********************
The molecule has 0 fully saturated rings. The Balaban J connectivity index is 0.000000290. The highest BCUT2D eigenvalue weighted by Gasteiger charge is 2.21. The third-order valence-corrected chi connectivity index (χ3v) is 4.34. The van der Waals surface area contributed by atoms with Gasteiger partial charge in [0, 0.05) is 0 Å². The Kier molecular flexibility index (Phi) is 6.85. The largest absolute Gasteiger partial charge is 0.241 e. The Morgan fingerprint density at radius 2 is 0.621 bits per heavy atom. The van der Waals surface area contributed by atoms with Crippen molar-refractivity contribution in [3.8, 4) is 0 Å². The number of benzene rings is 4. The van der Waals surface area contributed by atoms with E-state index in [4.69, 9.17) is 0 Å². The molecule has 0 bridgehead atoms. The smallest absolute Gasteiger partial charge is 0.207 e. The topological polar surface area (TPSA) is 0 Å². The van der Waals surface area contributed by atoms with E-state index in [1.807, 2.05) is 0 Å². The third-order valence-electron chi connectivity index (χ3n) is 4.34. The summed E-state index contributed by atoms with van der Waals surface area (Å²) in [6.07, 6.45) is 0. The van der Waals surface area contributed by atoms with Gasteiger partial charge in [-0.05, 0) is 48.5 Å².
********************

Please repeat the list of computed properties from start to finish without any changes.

The molecule has 0 fully saturated rings. The Balaban J connectivity index is 0.000000290. The highest BCUT2D eigenvalue weighted by Gasteiger charge is 2.21. The third-order valence-corrected chi connectivity index (χ3v) is 4.34. The van der Waals surface area contributed by atoms with Gasteiger partial charge in [0, 0.05) is 0 Å². The Kier molecular flexibility index (Phi) is 6.85. The largest absolute Gasteiger partial charge is 0.241 e. The Morgan fingerprint density at radius 2 is 0.621 bits per heavy atom. The van der Waals surface area contributed by atoms with Crippen molar-refractivity contribution in [3.8, 4) is 0 Å². The number of benzene rings is 4. The van der Waals surface area contributed by atoms with E-state index in [4.69, 9.17) is 0 Å². The molecule has 0 bridgehead atoms. The smallest absolute Gasteiger partial charge is 0.207 e. The topological polar surface area (TPSA) is 0 Å². The van der Waals surface area contributed by atoms with E-state index in [1.807, 2.05) is 0 Å². The third-order valence-electron chi connectivity index (χ3n) is 4.34. The summed E-state index contributed by atoms with van der Waals surface area (Å²) in [6.07, 6.45) is 0. The van der Waals surface area contributed by atoms with Gasteiger partial charge in [-0.05, 0) is 48.5 Å².